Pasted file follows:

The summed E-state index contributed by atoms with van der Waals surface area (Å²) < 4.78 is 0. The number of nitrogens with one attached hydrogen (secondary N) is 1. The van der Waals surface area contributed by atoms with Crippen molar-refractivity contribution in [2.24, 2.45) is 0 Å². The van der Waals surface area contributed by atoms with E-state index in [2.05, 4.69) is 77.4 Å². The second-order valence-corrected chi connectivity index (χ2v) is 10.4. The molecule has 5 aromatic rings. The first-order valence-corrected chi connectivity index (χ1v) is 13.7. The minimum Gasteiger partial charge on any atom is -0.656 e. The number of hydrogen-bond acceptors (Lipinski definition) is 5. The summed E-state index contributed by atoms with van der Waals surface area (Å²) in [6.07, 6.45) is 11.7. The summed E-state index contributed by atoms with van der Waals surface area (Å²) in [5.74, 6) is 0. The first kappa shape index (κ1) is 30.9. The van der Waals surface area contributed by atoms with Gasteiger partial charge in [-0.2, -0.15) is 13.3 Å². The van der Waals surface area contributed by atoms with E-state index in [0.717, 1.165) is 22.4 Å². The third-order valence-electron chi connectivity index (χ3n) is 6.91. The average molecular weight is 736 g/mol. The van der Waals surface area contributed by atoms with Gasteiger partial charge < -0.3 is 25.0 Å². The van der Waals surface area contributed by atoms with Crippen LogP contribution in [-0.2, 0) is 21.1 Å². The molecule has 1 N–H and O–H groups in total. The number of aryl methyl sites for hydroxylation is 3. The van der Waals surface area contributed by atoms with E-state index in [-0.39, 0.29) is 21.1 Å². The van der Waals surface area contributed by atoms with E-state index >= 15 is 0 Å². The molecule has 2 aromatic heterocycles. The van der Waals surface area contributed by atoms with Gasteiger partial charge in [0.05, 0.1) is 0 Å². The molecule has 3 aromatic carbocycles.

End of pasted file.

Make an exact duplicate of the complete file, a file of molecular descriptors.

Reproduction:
The summed E-state index contributed by atoms with van der Waals surface area (Å²) < 4.78 is 0. The number of nitrogens with one attached hydrogen (secondary N) is 1. The van der Waals surface area contributed by atoms with Crippen molar-refractivity contribution in [2.24, 2.45) is 0 Å². The van der Waals surface area contributed by atoms with E-state index in [2.05, 4.69) is 77.4 Å². The second-order valence-corrected chi connectivity index (χ2v) is 10.4. The molecule has 5 aromatic rings. The first-order valence-corrected chi connectivity index (χ1v) is 13.7. The minimum Gasteiger partial charge on any atom is -0.656 e. The number of hydrogen-bond acceptors (Lipinski definition) is 5. The summed E-state index contributed by atoms with van der Waals surface area (Å²) in [6.07, 6.45) is 11.7. The summed E-state index contributed by atoms with van der Waals surface area (Å²) in [5.74, 6) is 0. The first kappa shape index (κ1) is 30.9. The van der Waals surface area contributed by atoms with Gasteiger partial charge in [-0.2, -0.15) is 13.3 Å². The van der Waals surface area contributed by atoms with E-state index in [0.717, 1.165) is 22.4 Å². The third-order valence-electron chi connectivity index (χ3n) is 6.91. The average molecular weight is 736 g/mol. The van der Waals surface area contributed by atoms with Gasteiger partial charge < -0.3 is 25.0 Å². The van der Waals surface area contributed by atoms with Crippen LogP contribution in [-0.2, 0) is 21.1 Å². The molecule has 1 N–H and O–H groups in total. The number of aryl methyl sites for hydroxylation is 3. The van der Waals surface area contributed by atoms with E-state index in [-0.39, 0.29) is 21.1 Å². The van der Waals surface area contributed by atoms with E-state index >= 15 is 0 Å². The molecule has 2 aromatic heterocycles. The van der Waals surface area contributed by atoms with Gasteiger partial charge in [0.05, 0.1) is 0 Å². The molecule has 3 aromatic carbocycles.